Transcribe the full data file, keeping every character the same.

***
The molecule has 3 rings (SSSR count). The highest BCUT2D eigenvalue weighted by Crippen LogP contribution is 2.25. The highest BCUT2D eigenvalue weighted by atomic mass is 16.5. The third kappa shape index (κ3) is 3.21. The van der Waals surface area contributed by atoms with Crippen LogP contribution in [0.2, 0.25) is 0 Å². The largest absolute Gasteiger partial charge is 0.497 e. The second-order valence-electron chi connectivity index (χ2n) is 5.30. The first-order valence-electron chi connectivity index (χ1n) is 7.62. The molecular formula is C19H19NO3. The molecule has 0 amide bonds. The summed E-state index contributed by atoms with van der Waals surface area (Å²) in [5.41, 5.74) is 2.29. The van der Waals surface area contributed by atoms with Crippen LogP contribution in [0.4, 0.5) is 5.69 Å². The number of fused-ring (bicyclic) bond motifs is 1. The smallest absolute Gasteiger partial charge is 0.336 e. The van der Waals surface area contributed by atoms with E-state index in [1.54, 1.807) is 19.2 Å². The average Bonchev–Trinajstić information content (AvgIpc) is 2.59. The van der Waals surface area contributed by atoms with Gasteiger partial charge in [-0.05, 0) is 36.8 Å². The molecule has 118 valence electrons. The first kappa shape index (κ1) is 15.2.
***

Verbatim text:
The molecule has 3 rings (SSSR count). The highest BCUT2D eigenvalue weighted by Crippen LogP contribution is 2.25. The highest BCUT2D eigenvalue weighted by atomic mass is 16.5. The third kappa shape index (κ3) is 3.21. The van der Waals surface area contributed by atoms with Crippen LogP contribution in [0.2, 0.25) is 0 Å². The largest absolute Gasteiger partial charge is 0.497 e. The second-order valence-electron chi connectivity index (χ2n) is 5.30. The first-order valence-electron chi connectivity index (χ1n) is 7.62. The molecular formula is C19H19NO3. The molecule has 0 amide bonds. The summed E-state index contributed by atoms with van der Waals surface area (Å²) in [5.41, 5.74) is 2.29. The van der Waals surface area contributed by atoms with Crippen LogP contribution in [0.4, 0.5) is 5.69 Å². The number of fused-ring (bicyclic) bond motifs is 1. The smallest absolute Gasteiger partial charge is 0.336 e. The van der Waals surface area contributed by atoms with E-state index in [1.54, 1.807) is 19.2 Å². The average Bonchev–Trinajstić information content (AvgIpc) is 2.59. The van der Waals surface area contributed by atoms with Gasteiger partial charge in [-0.05, 0) is 36.8 Å². The molecule has 118 valence electrons. The first kappa shape index (κ1) is 15.2.